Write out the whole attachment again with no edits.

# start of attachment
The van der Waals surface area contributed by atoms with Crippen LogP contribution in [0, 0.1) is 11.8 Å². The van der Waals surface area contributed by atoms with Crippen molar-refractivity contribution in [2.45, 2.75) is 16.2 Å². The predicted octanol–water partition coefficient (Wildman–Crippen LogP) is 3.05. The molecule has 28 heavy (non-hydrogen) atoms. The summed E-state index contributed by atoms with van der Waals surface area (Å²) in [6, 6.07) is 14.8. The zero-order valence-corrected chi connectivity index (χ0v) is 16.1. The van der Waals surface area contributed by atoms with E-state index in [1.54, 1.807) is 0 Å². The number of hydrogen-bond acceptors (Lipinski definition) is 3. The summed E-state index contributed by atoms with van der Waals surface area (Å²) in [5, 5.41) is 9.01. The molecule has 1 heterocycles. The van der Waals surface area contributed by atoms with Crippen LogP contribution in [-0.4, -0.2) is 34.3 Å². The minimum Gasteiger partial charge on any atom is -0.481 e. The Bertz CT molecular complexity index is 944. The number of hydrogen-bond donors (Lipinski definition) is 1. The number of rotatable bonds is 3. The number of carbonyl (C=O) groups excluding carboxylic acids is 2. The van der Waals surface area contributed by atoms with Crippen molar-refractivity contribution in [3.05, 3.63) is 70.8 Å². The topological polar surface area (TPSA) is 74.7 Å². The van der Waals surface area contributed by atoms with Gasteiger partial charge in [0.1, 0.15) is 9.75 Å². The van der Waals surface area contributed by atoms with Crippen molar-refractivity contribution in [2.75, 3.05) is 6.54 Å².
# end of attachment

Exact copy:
The van der Waals surface area contributed by atoms with Crippen LogP contribution in [0, 0.1) is 11.8 Å². The van der Waals surface area contributed by atoms with Crippen molar-refractivity contribution in [2.45, 2.75) is 16.2 Å². The predicted octanol–water partition coefficient (Wildman–Crippen LogP) is 3.05. The molecule has 28 heavy (non-hydrogen) atoms. The summed E-state index contributed by atoms with van der Waals surface area (Å²) in [6, 6.07) is 14.8. The zero-order valence-corrected chi connectivity index (χ0v) is 16.1. The van der Waals surface area contributed by atoms with E-state index in [1.54, 1.807) is 0 Å². The number of hydrogen-bond acceptors (Lipinski definition) is 3. The summed E-state index contributed by atoms with van der Waals surface area (Å²) in [5, 5.41) is 9.01. The molecule has 1 heterocycles. The van der Waals surface area contributed by atoms with Crippen LogP contribution in [-0.4, -0.2) is 34.3 Å². The minimum Gasteiger partial charge on any atom is -0.481 e. The Bertz CT molecular complexity index is 944. The number of hydrogen-bond donors (Lipinski definition) is 1. The number of rotatable bonds is 3. The number of carbonyl (C=O) groups excluding carboxylic acids is 2. The van der Waals surface area contributed by atoms with Crippen molar-refractivity contribution in [3.05, 3.63) is 70.8 Å². The topological polar surface area (TPSA) is 74.7 Å². The van der Waals surface area contributed by atoms with Gasteiger partial charge in [0.1, 0.15) is 9.75 Å². The van der Waals surface area contributed by atoms with Crippen molar-refractivity contribution in [2.75, 3.05) is 6.54 Å².